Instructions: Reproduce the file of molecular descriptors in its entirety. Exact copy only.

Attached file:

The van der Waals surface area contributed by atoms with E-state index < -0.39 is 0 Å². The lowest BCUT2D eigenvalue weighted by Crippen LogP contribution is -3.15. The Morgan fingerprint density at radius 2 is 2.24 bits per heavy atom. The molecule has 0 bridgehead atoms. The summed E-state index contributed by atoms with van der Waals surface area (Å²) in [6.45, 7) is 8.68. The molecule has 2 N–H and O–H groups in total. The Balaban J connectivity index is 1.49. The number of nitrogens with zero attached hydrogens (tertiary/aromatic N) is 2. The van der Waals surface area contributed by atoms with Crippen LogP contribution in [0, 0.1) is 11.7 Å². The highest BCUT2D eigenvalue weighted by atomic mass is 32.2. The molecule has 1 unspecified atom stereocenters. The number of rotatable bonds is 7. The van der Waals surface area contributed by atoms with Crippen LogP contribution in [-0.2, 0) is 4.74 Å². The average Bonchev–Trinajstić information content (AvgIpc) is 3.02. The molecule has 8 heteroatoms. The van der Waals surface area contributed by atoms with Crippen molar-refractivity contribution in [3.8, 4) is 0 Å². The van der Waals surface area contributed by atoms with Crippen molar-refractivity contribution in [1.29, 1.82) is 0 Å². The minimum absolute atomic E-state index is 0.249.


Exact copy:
The van der Waals surface area contributed by atoms with E-state index < -0.39 is 0 Å². The lowest BCUT2D eigenvalue weighted by Crippen LogP contribution is -3.15. The Morgan fingerprint density at radius 2 is 2.24 bits per heavy atom. The molecule has 0 bridgehead atoms. The summed E-state index contributed by atoms with van der Waals surface area (Å²) in [6.45, 7) is 8.68. The molecule has 2 N–H and O–H groups in total. The Balaban J connectivity index is 1.49. The number of nitrogens with zero attached hydrogens (tertiary/aromatic N) is 2. The van der Waals surface area contributed by atoms with Crippen LogP contribution in [0, 0.1) is 11.7 Å². The highest BCUT2D eigenvalue weighted by atomic mass is 32.2. The molecule has 1 unspecified atom stereocenters. The number of rotatable bonds is 7. The van der Waals surface area contributed by atoms with Crippen LogP contribution in [-0.2, 0) is 4.74 Å². The average Bonchev–Trinajstić information content (AvgIpc) is 3.02. The molecule has 8 heteroatoms. The van der Waals surface area contributed by atoms with Crippen molar-refractivity contribution in [3.8, 4) is 0 Å². The van der Waals surface area contributed by atoms with Crippen molar-refractivity contribution in [1.29, 1.82) is 0 Å². The minimum absolute atomic E-state index is 0.249.